I watch a lot of standup. I watch good standup, bad standup, everything in between. I just watch standup whether I like it or not.
And I vastly, vastly prefer the comedy that allows for dick jokes and other things that aren’t considered ‘clean’.
Because it’s less likely to seriously offend me.
Because people with intellectual and developmental disabilities are acceptable targets of ‘clean’ comedy. So when they get rid of all the dick jokes and all the stuff that’s socially unacceptable and ‘dirty’, they’re left with acceptable targets.
Which includes me.
And no, hating r-word jokes is not the same as censorship or not being able to laugh at myself. I laugh at myself, and at disability, all the time, to the point it makes a lot of nondisabled people really uncomfortable.
The issue is that most r-word jokes are hate.
They’re not meant in good fun.
They say “You’re not a human being.”
It doesn’t matter if you cloak that message in humor, it’s never okay.
The primary targets of the r-word are people with intellectual disabilities. But it has a broader range than that — it’s aimed in general at a group of people who are harder to define. Anyone who can be easily mistaken for someone with an intellectual disability, certainly. And anyone who’s been, in the imaginations of most people, sort of lumped together as this blob of people who aren’t really human beings. That includes most people with developmental disabilities, some people with cognitive disabilities, and, as I said, it’s a group whose borders are fuzzy and indistinct. But we’re all lumped together under the r-word in the imaginations of the people who use it. It’s not a diagnosis, it’s a slur.
And I don’t use the word slur lightly.
To me, for a word to be a slur, it has to be a word that contains within it the notion that the people targeted by it are not really people or human at all.
It can’t just be an insult that’s often thrown at a particular group of people. It has to be more than that.
The r-word is probably the slur I have absolutely the least tolerance for.
People have been calling me the r-word since I was a child.
My voice sometimes has ‘that tone’ in it that people associate with the r-word. A sort of ‘dullness’. People imitating my voice have always taken advantage of that. And they imitate my posture and mannerisms as well.
By the way it’s very fucked up to have a common mannerism associated with people like you, be the actual American Sign Language word for the r-word.
But you don’t need to speak ASL to use our mannerisms and tone of voice against us.
And yes — people used the r-word on me even when I was technically classified as gifted. In fact, they told me “Gifted is just what they call [r-words] to convince them they’re doing well in school when they’re really going to special classes.” I’m not the only person I know with developmental disabilities who was told this growing up.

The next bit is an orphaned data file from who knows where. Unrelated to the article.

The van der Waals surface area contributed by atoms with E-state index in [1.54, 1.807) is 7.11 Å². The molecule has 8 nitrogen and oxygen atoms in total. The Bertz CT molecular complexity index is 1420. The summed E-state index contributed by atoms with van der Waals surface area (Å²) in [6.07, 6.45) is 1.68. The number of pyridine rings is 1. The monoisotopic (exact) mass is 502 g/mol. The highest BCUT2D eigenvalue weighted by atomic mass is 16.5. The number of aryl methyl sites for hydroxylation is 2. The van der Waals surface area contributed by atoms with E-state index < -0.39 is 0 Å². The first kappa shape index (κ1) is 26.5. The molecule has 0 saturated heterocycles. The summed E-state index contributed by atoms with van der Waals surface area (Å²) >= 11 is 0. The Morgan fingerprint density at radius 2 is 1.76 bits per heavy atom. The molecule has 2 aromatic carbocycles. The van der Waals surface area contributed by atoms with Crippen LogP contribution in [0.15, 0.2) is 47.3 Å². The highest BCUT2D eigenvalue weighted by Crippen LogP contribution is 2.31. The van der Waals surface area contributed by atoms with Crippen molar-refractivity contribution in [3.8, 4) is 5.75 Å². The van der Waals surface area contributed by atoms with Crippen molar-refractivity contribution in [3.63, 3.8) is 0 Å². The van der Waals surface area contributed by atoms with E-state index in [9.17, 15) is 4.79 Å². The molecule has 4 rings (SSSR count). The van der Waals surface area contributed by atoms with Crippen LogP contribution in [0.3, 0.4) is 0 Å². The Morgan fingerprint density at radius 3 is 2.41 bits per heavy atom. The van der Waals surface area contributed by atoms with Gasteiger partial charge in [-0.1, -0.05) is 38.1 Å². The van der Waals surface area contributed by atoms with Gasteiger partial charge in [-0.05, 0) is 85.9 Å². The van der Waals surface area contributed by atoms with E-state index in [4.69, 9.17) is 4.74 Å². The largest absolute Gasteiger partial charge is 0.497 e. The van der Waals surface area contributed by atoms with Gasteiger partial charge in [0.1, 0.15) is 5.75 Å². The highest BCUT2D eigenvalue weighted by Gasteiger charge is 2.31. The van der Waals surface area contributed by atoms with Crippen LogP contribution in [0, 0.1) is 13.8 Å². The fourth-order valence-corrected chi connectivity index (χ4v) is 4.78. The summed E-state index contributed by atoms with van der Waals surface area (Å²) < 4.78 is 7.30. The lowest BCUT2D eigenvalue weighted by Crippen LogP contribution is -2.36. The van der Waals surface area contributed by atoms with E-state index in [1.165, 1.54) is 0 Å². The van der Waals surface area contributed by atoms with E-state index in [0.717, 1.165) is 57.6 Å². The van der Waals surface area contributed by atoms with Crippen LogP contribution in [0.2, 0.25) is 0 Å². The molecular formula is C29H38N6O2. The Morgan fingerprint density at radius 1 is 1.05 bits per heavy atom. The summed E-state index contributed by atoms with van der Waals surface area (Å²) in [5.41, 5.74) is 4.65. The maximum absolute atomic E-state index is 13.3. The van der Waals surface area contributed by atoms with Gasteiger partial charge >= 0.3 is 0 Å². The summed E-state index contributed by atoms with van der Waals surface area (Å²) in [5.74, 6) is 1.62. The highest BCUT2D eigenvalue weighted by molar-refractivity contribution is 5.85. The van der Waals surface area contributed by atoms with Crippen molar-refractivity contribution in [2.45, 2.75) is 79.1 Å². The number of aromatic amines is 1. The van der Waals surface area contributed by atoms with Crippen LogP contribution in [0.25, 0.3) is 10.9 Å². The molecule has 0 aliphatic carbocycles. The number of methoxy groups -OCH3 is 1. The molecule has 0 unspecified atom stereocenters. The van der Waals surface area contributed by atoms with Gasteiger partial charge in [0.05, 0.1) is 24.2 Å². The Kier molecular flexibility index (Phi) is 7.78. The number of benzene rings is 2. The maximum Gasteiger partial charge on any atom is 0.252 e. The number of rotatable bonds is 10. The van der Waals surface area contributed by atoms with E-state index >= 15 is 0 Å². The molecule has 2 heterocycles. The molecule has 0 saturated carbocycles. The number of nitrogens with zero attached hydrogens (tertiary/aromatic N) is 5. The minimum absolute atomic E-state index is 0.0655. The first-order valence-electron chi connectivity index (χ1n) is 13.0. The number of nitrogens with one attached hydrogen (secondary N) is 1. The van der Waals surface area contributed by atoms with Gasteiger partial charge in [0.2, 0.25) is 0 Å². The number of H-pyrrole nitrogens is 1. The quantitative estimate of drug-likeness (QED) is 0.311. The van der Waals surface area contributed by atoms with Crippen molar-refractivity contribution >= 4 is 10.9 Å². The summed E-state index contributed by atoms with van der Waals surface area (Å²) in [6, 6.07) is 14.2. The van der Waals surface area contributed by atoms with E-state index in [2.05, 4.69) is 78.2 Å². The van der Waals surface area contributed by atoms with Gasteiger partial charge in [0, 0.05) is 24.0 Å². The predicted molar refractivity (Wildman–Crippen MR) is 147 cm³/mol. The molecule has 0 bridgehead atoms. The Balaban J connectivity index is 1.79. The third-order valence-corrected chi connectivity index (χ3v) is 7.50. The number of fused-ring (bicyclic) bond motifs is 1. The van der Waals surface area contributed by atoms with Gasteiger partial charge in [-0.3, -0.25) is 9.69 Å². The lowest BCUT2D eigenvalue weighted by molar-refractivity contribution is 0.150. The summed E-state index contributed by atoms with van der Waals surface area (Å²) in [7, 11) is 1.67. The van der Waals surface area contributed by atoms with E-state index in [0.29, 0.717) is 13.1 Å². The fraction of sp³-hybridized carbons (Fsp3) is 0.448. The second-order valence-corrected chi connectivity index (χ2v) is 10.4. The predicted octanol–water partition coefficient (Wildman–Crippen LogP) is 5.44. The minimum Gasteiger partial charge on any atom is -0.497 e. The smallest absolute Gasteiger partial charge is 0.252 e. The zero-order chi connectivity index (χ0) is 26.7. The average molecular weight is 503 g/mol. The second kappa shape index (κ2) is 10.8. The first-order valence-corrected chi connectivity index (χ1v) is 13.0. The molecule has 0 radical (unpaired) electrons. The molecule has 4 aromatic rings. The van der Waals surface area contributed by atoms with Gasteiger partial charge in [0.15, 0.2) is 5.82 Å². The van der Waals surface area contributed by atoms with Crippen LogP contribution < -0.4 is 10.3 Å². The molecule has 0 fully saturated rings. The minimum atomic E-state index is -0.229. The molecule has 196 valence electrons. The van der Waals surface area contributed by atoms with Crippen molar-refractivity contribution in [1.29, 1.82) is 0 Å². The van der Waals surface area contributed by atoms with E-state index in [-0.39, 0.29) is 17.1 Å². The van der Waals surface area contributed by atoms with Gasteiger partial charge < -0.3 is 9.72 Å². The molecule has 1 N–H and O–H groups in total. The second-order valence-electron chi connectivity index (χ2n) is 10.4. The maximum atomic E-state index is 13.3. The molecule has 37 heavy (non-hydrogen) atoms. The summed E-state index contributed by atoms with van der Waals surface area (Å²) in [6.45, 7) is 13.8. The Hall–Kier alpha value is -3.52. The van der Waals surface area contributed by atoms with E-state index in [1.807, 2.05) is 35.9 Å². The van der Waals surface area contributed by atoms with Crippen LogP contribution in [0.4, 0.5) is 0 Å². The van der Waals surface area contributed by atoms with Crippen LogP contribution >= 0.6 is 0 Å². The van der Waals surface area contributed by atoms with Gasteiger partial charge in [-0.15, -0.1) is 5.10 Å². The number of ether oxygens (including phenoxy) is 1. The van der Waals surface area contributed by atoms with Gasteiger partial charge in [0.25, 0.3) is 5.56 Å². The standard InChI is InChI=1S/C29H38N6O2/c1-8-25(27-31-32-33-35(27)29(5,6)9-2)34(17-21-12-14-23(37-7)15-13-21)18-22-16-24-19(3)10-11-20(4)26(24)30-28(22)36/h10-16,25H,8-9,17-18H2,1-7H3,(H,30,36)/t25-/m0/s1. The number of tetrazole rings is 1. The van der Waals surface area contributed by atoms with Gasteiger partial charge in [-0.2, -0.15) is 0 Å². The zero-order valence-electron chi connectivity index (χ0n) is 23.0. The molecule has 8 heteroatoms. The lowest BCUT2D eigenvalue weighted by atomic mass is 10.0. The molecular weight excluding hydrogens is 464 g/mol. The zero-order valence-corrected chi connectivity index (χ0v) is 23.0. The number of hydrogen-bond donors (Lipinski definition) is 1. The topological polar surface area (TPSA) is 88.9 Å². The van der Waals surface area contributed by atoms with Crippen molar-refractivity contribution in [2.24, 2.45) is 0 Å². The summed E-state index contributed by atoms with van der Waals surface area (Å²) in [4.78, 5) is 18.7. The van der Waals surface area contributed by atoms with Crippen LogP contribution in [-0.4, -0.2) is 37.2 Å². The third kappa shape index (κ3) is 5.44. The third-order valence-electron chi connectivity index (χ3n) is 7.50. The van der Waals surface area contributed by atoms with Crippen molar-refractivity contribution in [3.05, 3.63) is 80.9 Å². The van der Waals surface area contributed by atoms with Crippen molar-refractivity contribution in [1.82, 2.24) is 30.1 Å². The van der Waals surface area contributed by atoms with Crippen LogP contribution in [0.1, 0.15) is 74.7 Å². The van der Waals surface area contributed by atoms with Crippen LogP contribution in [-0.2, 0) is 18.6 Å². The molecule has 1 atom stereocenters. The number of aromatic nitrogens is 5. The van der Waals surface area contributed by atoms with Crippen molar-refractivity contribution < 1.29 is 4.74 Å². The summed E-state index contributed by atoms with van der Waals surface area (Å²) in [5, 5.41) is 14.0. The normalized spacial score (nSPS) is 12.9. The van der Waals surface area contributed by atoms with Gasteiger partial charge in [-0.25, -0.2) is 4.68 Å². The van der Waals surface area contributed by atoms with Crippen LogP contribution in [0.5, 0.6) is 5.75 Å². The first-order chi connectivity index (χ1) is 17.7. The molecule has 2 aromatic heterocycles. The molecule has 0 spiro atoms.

I was also told I looked like a [r-word] as a way to get me to behave more normally. It didn’t work. I never had any idea what they were talking about. (I also got called “blind” and “psychotic” in similar circumstances. There was always a tone of complete disgust, like I was a dog who’d just shat on the table at a fancy dinner party or something.)
At any rate, r-word jokes aren’t funny. At least, not the ones I’m talking about.
And the fact that they’re considered perfectly acceptable for ‘clean’ comedy to the point they seem more common there than in the ‘dirty jokes’ kind, says a lot too much about the society we live in.
R-word jokes are an expression of hate, not an expression of humor. It’s not just the word, it’s the way it’s used. It’s the acceptance that those of us targeted are not human beings. It’s the knowledge that every time someone accepts this kind of hate into their mind, people like me are at more risk of bullying, abuse, hate crimes. And that most people don’t even register it as hate. Even though it’s some of the most horrible and dangerous hate I’ve ever seen.
Sacha Baron-Cohen says, “I am exposing. I am airing prejudice.” The only problem is that the people [who] are laughing, are not laughing at the prejudice. They’re applauding the prejudice! When the joke is “Throw the Jews down the well, kill the Jews” it’s not funny. But even if it was funny, they’re applauding it.Abraham Foxman, “The Last Laugh”
I agree with a lot of the people on “The Last Laugh”. It’s a documentary about where the line is between acceptable and unacceptable topics for humor. I don’t think there’s unacceptable topics for humor, but I do think there’s more and less acceptable ways to handle them. And a lot of it depends on who is saying the joke, how they are saying it, and what they are saying.
And when I talk about r-word jokes, I’m talking about people without any of the disabilities covered by the r-word making jokes at our expense. Telling a joke that has real-world consequences and hiding behind “It’s just a joke” is both cowardly and dishonest. And I feel like there’s a tradition among comedians to hide an immature impulse to do whatever you’re told not to do, behind some kind of pretense of moral nobility.
Give me a good dick joke any day. Seriously. Sex can be funny. Hate isn’t. At least, expressing hate is not funny. Tell some good jokes about asshole comedians who think hating people with I/DD is ‘clean’, though, and I might laugh.